Diagnosing in Their Sleep
New federal legislation seeks to limit medical residents' work hours
THURSDAY, Dec. 6, 2001 (HealthDayNews) -- Your emergency operation may be a real yawn to your doctor. Literally.
According to proposed federal legislation just introduced on Capitol Hill, medical residents -- the doctors who most often staff emergency rooms across the nation -- are worked to the point of exhaustion, which is dangerous for them and their patients.
"Studies done on virtually every profession show that sleep deprivation is one of the quickest routes to errors on the job. Yet medical residents, who do the bulk of the work in hospital emergency rooms and clinics, are working up to 130 hours a week with shifts that easily last 36 hours without even a nap," says Rob Levy, director of Legislative Affairs for the American Medical Students Association, an organization that helped draft the new legislation.
The new bill introduced by Rep. John Conyers, D-Mich., seeks to limit a medical resident's work week to 80 hours, a shift to no more than 24 consecutive hours, and an emergency room shift to 12 hours. The bill would also make hospitals give residents 10 hours off between shifts, one day off after every seven on, and one weekend off each month. On-call shifts, which can now run nightly, would be limited to every third night.
Even more important from a patient's standpoint, the bill calls for public disclosure of hospitals who violate this work code and allows for anonymous complaints by residents who are being forced to work longer hours than the legislation allows.
A similar resolution was recently adopted by the Massachusetts Medical Society, and reports say plans are underway to propose state legislation that would force all hospitals in Massachusetts to play by these same rules proposed in Washington.
New York is now the only state that has laws governing a resident's work load. In 1987, at the urging of a grand jury investigating the death of a New York Hospital patient who was reportedly treated by overworked residents, the Bell Commission was formed to examine the problem of work overloads. In 1989, its recommendations to limit residents' work hours, called the Bell Code, were signed into law.
But without federal legislation, patients in most other states are still in the hands of doctors who, on any given night, may simply be too tired to do their job.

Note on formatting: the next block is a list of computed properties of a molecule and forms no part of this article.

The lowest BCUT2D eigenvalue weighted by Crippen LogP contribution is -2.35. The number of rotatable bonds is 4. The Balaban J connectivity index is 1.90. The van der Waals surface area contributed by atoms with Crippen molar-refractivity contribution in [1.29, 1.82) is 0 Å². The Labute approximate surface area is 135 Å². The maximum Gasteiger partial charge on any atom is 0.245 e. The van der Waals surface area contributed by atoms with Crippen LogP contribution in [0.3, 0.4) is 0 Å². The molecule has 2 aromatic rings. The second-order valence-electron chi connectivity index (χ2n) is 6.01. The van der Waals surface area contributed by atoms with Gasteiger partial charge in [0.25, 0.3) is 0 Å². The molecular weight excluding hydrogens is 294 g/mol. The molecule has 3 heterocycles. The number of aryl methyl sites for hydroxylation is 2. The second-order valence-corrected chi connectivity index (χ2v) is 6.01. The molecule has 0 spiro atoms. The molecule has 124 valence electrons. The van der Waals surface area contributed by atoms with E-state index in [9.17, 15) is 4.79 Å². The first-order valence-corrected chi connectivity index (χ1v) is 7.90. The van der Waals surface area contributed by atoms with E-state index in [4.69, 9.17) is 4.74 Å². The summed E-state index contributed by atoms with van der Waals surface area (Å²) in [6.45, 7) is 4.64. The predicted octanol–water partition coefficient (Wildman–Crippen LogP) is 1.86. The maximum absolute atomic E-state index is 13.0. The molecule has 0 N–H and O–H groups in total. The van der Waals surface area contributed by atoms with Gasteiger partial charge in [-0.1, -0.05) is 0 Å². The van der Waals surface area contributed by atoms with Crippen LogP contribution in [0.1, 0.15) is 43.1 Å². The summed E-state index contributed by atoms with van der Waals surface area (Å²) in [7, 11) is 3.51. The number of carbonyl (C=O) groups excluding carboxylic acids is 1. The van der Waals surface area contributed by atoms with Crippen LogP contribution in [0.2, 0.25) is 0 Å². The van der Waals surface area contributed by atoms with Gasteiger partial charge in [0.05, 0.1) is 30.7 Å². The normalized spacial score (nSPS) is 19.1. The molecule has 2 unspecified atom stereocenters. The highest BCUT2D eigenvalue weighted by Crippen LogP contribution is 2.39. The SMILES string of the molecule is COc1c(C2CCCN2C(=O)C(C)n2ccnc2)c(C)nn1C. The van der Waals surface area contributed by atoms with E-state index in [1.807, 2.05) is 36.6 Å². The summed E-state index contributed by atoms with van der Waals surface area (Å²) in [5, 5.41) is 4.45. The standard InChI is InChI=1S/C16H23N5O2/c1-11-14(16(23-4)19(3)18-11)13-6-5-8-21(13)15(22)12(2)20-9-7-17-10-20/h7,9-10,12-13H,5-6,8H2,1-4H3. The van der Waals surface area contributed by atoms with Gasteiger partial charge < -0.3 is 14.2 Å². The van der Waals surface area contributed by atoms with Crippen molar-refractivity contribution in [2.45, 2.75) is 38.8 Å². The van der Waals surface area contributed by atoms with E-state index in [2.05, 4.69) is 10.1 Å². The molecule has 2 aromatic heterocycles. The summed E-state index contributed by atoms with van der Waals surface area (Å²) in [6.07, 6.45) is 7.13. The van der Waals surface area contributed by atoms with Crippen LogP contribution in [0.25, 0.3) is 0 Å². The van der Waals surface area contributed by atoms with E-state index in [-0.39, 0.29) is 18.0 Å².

For Terre Hall, executive director of the Center for Patient Advocacy, this is an unacceptable risk.
"We simply can't continue to ignore the threat to all our health and safety posed by these long work hours for residents," says Hall.
By contrast, she says, American truckers are allowed to drive for only for 10 hours at a time, and their shifts are limited to 16 hours. Also, federal regulations limit the work loads of airline pilots to 16-hour shifts, with eight hours of rest in between.
"Doesn't it stand to reason that doctors, who hold the fate of our lives in their hands, should also be bound by similar restrictions? It seems implausible not to have this legislation in place," says Hall.
Medical studies support her position. A report in the November British Medical Journal revealed that simply being on night call impairs a doctor's ability to perform a laparoscopy. This is a relatively uncomplicated procedure that involves inserting an instrument about the diameter of a fountain pen in a small incision. The instrument is both a light source and a camera that allows the doctor to look inside the body.
In the BMJ study, the researchers used virtual reality training devices to measure the performances of 11 male and three female medical trainees, both with and without adequate sleep.
The result: The trainees were slower and less accurate when they didn't get enough sleep. On top of that, the emergency work load, stress and emotional demands may all increase the effects of sleep deprivation, note the authors.
The American Academy of Addiction Medicine (ASAM), which publicly supported the proposed legislation, believes residents' long work hours also contribute to a series of unhealthy behaviors that affect both doctor and patient.
"Included among these is the use of addicting drugs, taken as aids to stay alert or to lessen the tension of the long stressful hours of caring for patients, [which involve] sometimes working up to 36 hour shifts," writes Dr. Andrea G. Barthwell, president of the ASAM, in her letter to Congress.
In a similar letter endorsing the new act, Dr. Neal Barnard, president of the Physicians Committee for Responsible Medicine, said: "The medical community has had decades to fix this problem on its own, but has chosen not to do so. The time for federal intervention has come."
AMSA notes that while physicians always advise their patients of the dangers of overwork and lack of sleep, most established doctors are among the least likely to sympathize with the residents' cause or support the bill.
"They can't recognize the same problems in their own profession that they diagnose in other professions every day," says Levy.
The new federal bill, introduced in November, has been endorsed by only 12 other members of Congress so far.
What To Do
Want to learn more about how residents' work hours directly impact your health? Visit the American Medical Students Association fact page found here. Or get a quick summary of the congressional bill itself, H.R.3236 Patient and Physician Safety and Protection Act of 2001(PSPA), right here.
For more information on sleep deprivation, and the health effects of poor sleep habits, click here.